|A Buddhist meditation master shows that freedom is as immediate as breathing, as fundamental as a footstep. The path of the Buddha calls us to a heroic journey toward liberation. Case histories, anecdotes, a matchless guide to the inner territory.|
|Everything falls away, something else rearises. Nirvana is bliss (imperishableconsciousness).|
He shows that freedom is as immediate as breathing and as fundamental as a footstep. He describes the path of the Buddha, sounding a clarion call to each of us to take that same heroic journey of liberation.
In This Very Life: Liberation Teachings of the Buddha
“Essential Buddha [Dharma] from one of the great meditation masters of our time.”
“An exquisitely precise and profound analysis of mind states and meditation practice written in a remarkably clear, readable style.”
|Alternate sitting and walking meditation.|
One hour is a standard period, but 45 minutes can also be used. For formal walking, retreatants choose a lane of about 20 steps in length and walk slowly back and forth along it.
In daily life, walking meditation can also be very helpful. A short period -- say ten minutes -- of formal walking meditation before sitting serves to focus the mind. Beyond this advantage, the awareness developed in walking meditation is useful to all of us as we move our bodies from place to place in the course of a normal day.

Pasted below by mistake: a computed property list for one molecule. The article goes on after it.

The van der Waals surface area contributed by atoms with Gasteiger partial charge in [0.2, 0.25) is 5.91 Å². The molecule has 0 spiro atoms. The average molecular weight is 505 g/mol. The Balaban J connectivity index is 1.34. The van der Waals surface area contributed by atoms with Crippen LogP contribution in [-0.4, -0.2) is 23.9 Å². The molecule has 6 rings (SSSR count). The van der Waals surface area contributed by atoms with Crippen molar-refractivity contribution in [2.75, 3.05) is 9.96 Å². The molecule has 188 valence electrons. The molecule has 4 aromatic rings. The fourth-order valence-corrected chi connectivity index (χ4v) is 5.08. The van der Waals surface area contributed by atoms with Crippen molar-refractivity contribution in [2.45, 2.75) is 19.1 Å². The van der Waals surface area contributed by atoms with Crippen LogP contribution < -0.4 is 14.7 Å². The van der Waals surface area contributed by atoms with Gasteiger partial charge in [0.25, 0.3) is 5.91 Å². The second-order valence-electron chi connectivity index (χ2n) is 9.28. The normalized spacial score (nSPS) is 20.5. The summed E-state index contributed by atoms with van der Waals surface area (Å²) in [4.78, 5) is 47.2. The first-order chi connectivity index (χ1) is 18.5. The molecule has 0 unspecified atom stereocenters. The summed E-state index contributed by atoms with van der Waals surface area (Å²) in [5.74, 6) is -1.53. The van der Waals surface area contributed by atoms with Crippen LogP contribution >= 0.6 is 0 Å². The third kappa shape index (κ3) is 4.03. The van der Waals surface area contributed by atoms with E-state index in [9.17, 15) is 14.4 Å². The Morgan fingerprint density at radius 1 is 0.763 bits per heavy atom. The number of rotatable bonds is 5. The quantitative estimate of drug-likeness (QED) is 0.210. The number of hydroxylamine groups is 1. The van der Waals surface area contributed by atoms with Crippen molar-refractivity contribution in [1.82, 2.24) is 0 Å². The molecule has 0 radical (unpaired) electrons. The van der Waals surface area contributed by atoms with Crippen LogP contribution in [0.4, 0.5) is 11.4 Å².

In fact, a yogi who does not do walking meditation before sitting is like a car with a rundown battery. He or she will have a difficult time starting the engine of mindfulness when sitting.
|What is "the Path"? (HolyBooks.com)|
Let us consider lifting. We know its conventional name, but in meditation it is important to penetrate behind that conventional concept and to understand the true nature of the whole process of lifting, beginning with the intention to lift and continuing through the actual process, which involves many sensations.
|Can one walk with enough attention?|
- right view or understanding,
- right thought or aim [intention],
- right speech,
- right action,
- right livelihood,
- right effort,
- right mindfulness, and
- right concentration.
|The Buddha in walking pose, India, Nagaloka, India (flickr.com)|
The Buddha described five additional, specific benefits of walking meditation. The first is that one who does walking meditation will have the stamina to go on long journeys. This was important in the Buddha’s time, when bhikkhus [male monastics] and bhikkhunıs [female monastics], monks and nuns, had no form of transportation other than their feet and legs. You who are meditating today can consider yourselves to be bhikkhus, and can think of this benefit simply as physical strengthening.